David Hockney, the godfather of British art, is about to start work in a new medium that he has been famously dismissive of in the past. Tourism.
Bridlington-based Hockney is in the process of creating an official tourist trail to a number of sites across his home county of Yorkshire, with a particular focus on those places he has painted in his beloved Yorkshire Wolds as part of his Royal Academy exhibition which opens in January.
It represents a change of heart by Hockney who has been reluctant to promote Yorkshire in the past as he famously does not like crowds of people. This is one of the reasons he settled in Los Angeles, because of the lack of celebrity chasing that he experienced in Britain and then Paris in the 1970s.
Even at the press conference to launch next year’s Royal Academy exhibition he expressed concern that his paintings might result in an influx of people to the Wolds altering its atmosphere and appeal, especially to him.
However, he is a pragmatist too and he recognises that the David Hockney RA: A Bigger Picture exhibition will put the Yorkshire Wolds on the global map for artists as well as tourists as the bulk of the landscape and film works being exhibited were done in this quiet corner of East Yorkshire.
It is already being talked about as Hockney Country in the art world, just as Suffolk is recognised as Constable Country.
So Britain’s greatest living artist has agreed to work with the county’s tourist board, Welcome to Yorkshire, to create an official tourist trail, rather than allow unofficial versions or websites to incorrectly identify the sites at which he has worked.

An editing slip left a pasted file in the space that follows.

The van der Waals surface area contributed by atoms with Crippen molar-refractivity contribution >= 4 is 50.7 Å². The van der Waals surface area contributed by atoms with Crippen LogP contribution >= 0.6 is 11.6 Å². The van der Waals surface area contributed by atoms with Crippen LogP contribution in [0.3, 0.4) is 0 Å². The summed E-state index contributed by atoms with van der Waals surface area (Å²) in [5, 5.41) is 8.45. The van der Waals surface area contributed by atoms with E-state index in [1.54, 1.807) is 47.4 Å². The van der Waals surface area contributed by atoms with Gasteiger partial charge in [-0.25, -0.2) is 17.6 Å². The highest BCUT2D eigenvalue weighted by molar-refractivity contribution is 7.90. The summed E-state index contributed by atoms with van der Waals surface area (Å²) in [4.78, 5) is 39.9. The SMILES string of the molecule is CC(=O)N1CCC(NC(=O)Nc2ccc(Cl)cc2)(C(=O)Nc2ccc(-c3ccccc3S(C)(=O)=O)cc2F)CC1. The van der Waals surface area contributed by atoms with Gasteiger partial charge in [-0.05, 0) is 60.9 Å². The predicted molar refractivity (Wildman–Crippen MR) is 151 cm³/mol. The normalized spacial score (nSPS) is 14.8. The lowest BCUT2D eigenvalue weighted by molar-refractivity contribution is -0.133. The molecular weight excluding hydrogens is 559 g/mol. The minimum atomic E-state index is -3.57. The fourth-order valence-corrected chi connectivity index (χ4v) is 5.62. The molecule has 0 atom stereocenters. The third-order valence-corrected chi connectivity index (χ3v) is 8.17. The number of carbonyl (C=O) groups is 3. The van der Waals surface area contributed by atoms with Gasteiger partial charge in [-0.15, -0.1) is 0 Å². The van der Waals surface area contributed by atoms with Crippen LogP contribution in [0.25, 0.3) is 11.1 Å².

It is not yet known whether he will actively promote the trail himself or just lend his name and copyright to it.
Sites likely to be featured would include the village of Warter where he painted Bigger Trees (which were subsequently chopped down) and Bigger Trees Near Warter (which still exist). Although it is not part of the Royal Academy exhibition it remains one of his most famous works from the Wolds, a giant painting made up of 50 canvases measuring 40 feet in width.
Other areas which are likely to be included would be Garrowby Hill and Sledmere, both of which are re-imagined workings of the landscapes he knows so well, rather than painted en plein air like those in Warter.
Thixendale, where he has painted three trees through the seasons might also be included as well as Woldgate Woods, outside the village of Kilham, both of which feature in the new Royal Academy exhibition.
However, Bridlington, where he now spends most of his time rather than in Los Angeles, might not be featured, just in case the trail creates Hockney Hunters intent on finding the ultimate spot on the Hockney Trail, his studio.